Almost everyone who lives in the Rim Country has a favorite hiking trail where wildlife is abundant and easily spotted.
Among those preferred by local ground-pounders are the myriad of trails at the top of the Rim in the Apache-Sitgreaves and Coconino national forests, the Colonel Devin Trail near Washington Park, See Canyon in Christopher Creek and the Highline.
That very popular footpath was once a big-game trail, served as a link between pioneer homesteads and was frequented by Zane Grey.
One of the real attractions of hiking any of those trails in the early summer is that the outings provide plenty of opportunities for up-close and personal peeks at female elk and their young. Most of the calves were probably born in the late spring and still have spotted coats and long, spindly legs that give them a rather awkward appearance.
After the calves are born, the cows search for calm, remote, safe spots to nurture their young until they are mature enough to join other elk and form nursery herds.
Once those reunions occur, elk can be found in forested areas and edges with dispersed meadows.
In looking for elk, it's important to know they move almost daily in search of food, water and cover.
On Sunday morning, I hiked a short trail I've covered many times but always left disappointed I didn't spot the elusive big game I was searching for.
The Pineview Trail is located below the Rim, at the Pine Trailhead at about 5,700 feet elevation.
It's an easy two-mile round trip hike off the Highline Trail (#301) near the Pine Canyon Trail (#26). Of course, the hike can be longer and more vigorous by detouring on one of the many trails that hook off the Pineview, which are not shown on USGS maps.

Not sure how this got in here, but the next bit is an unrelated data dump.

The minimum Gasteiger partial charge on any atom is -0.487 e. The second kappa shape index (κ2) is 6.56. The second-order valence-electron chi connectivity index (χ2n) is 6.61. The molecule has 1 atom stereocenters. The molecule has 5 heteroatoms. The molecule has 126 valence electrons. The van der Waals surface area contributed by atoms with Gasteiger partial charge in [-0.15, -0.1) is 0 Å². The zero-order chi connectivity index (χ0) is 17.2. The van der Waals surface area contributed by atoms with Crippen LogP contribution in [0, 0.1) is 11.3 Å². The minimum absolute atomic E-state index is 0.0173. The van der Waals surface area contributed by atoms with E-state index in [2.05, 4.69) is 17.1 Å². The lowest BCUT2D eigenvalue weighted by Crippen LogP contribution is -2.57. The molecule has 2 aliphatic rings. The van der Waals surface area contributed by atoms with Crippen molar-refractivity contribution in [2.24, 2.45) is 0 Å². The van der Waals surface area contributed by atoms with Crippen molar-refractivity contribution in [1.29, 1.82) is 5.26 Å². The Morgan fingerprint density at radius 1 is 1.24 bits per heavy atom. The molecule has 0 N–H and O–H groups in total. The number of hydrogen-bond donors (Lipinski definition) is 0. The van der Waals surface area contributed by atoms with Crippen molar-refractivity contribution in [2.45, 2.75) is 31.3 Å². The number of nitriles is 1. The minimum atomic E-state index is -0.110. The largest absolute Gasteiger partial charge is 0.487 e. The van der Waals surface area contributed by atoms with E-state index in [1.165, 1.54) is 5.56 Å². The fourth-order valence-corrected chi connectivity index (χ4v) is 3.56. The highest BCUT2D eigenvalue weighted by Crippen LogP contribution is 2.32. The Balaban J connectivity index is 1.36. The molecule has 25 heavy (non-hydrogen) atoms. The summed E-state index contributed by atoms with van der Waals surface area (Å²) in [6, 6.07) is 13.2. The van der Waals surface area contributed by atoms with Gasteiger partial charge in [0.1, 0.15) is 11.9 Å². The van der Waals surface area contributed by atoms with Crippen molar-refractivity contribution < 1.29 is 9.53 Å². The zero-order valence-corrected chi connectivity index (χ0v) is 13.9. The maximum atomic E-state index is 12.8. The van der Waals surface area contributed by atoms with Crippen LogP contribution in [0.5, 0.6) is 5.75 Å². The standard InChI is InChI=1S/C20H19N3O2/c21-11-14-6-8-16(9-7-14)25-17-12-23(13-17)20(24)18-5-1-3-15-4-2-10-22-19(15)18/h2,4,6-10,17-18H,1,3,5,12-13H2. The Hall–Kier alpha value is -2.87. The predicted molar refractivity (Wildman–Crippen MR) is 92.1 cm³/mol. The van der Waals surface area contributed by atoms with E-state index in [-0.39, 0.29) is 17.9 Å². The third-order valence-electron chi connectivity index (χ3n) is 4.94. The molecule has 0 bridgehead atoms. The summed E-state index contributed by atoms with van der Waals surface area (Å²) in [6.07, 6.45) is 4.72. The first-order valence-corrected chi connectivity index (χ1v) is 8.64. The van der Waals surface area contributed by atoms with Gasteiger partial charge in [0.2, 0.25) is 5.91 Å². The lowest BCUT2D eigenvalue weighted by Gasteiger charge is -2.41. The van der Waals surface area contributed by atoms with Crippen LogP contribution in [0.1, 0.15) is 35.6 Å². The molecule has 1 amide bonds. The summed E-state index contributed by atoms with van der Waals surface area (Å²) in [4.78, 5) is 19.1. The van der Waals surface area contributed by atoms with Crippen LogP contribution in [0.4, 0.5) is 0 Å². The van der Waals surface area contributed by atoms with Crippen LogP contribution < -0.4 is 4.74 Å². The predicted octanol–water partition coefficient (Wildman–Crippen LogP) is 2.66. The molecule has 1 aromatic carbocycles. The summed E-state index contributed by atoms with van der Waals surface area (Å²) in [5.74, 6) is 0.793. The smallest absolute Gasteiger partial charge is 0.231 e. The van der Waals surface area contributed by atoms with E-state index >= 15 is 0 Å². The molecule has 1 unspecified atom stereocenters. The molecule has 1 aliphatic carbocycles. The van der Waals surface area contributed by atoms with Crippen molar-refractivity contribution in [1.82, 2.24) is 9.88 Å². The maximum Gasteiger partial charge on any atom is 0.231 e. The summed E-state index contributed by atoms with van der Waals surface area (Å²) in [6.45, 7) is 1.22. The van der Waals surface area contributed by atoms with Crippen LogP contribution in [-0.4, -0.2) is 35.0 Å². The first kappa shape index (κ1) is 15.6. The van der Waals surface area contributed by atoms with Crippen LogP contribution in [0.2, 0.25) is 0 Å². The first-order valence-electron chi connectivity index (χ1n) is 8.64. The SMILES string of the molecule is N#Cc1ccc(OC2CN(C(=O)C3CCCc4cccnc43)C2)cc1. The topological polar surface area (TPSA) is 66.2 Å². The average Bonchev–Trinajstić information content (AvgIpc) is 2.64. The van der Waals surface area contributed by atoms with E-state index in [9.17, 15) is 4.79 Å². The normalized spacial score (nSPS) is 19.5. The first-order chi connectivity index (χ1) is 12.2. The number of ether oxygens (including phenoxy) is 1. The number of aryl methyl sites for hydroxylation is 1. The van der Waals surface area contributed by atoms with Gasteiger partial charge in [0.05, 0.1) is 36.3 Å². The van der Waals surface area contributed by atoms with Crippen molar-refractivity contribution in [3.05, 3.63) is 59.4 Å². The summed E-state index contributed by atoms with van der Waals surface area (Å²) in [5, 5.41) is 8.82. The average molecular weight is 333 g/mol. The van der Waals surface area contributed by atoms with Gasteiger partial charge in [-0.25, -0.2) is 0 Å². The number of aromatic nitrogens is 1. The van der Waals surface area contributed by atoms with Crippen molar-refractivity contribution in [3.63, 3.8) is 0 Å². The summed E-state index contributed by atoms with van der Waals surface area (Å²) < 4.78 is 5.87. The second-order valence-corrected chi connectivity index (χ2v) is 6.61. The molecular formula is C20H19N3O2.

Pineview is actually a connecting trail between Pine and Highline trails.
I've always attributed my inability see large game along the trail to the popularity of the path and that many of those who use it continually violate the keys to successful wildlife viewing -- silence, stillness and patience.
But on Sunday, with several other hikers on Pineview, I had numerous close-up opportunities to see female elk and the young in their natural habitat.
It was a fascinating sight watching the mothers, some of whom weighed as much as 700 pounds, look after their young. Most captivating is that when the cows sensed danger, they warned the calves with a distinct bleating sound.
Elk are interesting in that they are vocal animals, and that vociferousness is not limited to the bulls. The cows have their say, as well.
Elk authorities and biologists tell us the cow elk does not protect her calf from herd members and that the calf must learn to avoid harm on its own.
But after watching several cows carefully nurture their young, I would beg to differ with those authorities.
For those who enjoy watching the majestic wild animals roam and forage in their native habitat, the Pineview Trail, and those that join it, might be just the hike you're searching for.